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We recorded this episode several weeks ago, but given the results of last Tuesday’s election it could not be more prescient. Martin Kessler and Marcus Pinn join Lady P to talk Melvin Van Peebles 1967 debut feature The Story of a Three-Day Pass. Directed by an African-American with the style and panache of a French New Wave film, it perfectly encapsulates the essence of 1960s Parisian chic. It tells the story of an African-American soldier on leave for a few days in Paris. He tours the city by himself feeling lonely and out-of-place, that is, until he has a chance encounter with a young French woman who has came to spend the weekend with him. The pair fall head over heels for each other, but quickly find that love does not conquer all.
This episode directly addresses issues that society continually grapples with – namely the role of casual and systemic racism in contemporary culture. If we were to do this episode again today, the tenor of our discussion would likely be very different. However, the subjects and opinions expressed in this recording still stand.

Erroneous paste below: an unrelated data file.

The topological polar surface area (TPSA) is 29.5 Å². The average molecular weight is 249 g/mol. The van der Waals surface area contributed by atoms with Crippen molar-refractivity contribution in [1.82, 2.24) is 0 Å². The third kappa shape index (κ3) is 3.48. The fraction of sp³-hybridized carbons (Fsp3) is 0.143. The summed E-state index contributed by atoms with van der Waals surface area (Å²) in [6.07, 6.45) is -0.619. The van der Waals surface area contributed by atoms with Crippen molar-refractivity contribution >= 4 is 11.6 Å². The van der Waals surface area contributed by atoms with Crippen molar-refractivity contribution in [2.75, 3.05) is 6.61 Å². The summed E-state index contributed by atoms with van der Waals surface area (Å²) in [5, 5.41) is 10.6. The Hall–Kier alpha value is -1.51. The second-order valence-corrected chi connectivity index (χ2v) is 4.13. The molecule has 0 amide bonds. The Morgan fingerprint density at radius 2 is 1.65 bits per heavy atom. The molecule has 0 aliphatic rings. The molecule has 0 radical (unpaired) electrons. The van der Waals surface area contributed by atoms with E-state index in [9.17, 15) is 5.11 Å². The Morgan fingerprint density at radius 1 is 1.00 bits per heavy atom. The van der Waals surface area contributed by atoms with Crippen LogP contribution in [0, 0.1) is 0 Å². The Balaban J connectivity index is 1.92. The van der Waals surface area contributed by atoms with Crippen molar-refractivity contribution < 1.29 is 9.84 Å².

During these solemn times we give thanks to people like Melvin Van Peebles, someone who overcame tremendous economic and racial barriers, and steadfastly held to his cinematic vision. Let us hope that these efforts were not in vain, and that through art and discourse we can eventually move this ever-stubborn needle forward.
*References this song (RIP Leonard Cohen)